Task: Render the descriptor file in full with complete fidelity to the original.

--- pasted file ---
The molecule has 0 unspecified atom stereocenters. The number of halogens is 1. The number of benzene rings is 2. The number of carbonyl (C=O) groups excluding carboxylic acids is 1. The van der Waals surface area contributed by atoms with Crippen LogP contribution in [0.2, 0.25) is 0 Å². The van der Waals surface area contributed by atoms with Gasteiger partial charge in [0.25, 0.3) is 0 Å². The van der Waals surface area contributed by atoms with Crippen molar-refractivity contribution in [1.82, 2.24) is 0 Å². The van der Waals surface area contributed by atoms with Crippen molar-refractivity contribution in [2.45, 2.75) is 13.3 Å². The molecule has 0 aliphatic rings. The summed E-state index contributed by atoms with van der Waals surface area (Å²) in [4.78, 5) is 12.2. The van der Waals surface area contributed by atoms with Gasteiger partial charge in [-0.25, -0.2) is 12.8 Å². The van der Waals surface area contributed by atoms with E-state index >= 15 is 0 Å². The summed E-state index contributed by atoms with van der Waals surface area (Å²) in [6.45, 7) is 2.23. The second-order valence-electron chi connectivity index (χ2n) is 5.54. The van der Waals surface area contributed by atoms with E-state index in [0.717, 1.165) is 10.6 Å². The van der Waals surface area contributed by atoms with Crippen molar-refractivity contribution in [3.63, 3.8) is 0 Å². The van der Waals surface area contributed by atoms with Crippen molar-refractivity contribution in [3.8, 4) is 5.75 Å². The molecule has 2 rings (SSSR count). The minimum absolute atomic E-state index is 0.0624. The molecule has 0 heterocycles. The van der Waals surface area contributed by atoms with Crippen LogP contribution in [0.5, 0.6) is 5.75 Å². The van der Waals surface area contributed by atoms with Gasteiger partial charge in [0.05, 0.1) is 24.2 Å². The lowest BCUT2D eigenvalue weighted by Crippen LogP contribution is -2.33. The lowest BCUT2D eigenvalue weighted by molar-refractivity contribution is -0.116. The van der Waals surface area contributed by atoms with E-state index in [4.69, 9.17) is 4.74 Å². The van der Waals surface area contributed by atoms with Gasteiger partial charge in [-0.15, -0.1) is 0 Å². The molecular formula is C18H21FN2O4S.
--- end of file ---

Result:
The molecule has 0 unspecified atom stereocenters. The number of halogens is 1. The number of benzene rings is 2. The number of carbonyl (C=O) groups excluding carboxylic acids is 1. The van der Waals surface area contributed by atoms with Crippen LogP contribution in [0.2, 0.25) is 0 Å². The van der Waals surface area contributed by atoms with Gasteiger partial charge in [0.25, 0.3) is 0 Å². The van der Waals surface area contributed by atoms with Crippen molar-refractivity contribution in [1.82, 2.24) is 0 Å². The van der Waals surface area contributed by atoms with Crippen molar-refractivity contribution in [2.45, 2.75) is 13.3 Å². The molecule has 0 aliphatic rings. The summed E-state index contributed by atoms with van der Waals surface area (Å²) in [4.78, 5) is 12.2. The van der Waals surface area contributed by atoms with Gasteiger partial charge in [-0.25, -0.2) is 12.8 Å². The van der Waals surface area contributed by atoms with E-state index >= 15 is 0 Å². The summed E-state index contributed by atoms with van der Waals surface area (Å²) in [6.45, 7) is 2.23. The second-order valence-electron chi connectivity index (χ2n) is 5.54. The van der Waals surface area contributed by atoms with E-state index in [0.717, 1.165) is 10.6 Å². The van der Waals surface area contributed by atoms with Crippen molar-refractivity contribution in [3.63, 3.8) is 0 Å². The van der Waals surface area contributed by atoms with Crippen molar-refractivity contribution in [3.8, 4) is 5.75 Å². The molecule has 2 rings (SSSR count). The minimum absolute atomic E-state index is 0.0624. The molecule has 0 heterocycles. The van der Waals surface area contributed by atoms with Crippen LogP contribution in [0.5, 0.6) is 5.75 Å². The van der Waals surface area contributed by atoms with Gasteiger partial charge in [0.05, 0.1) is 24.2 Å². The lowest BCUT2D eigenvalue weighted by Crippen LogP contribution is -2.33. The lowest BCUT2D eigenvalue weighted by molar-refractivity contribution is -0.116. The van der Waals surface area contributed by atoms with E-state index in [4.69, 9.17) is 4.74 Å². The van der Waals surface area contributed by atoms with Gasteiger partial charge in [-0.15, -0.1) is 0 Å². The molecular formula is C18H21FN2O4S.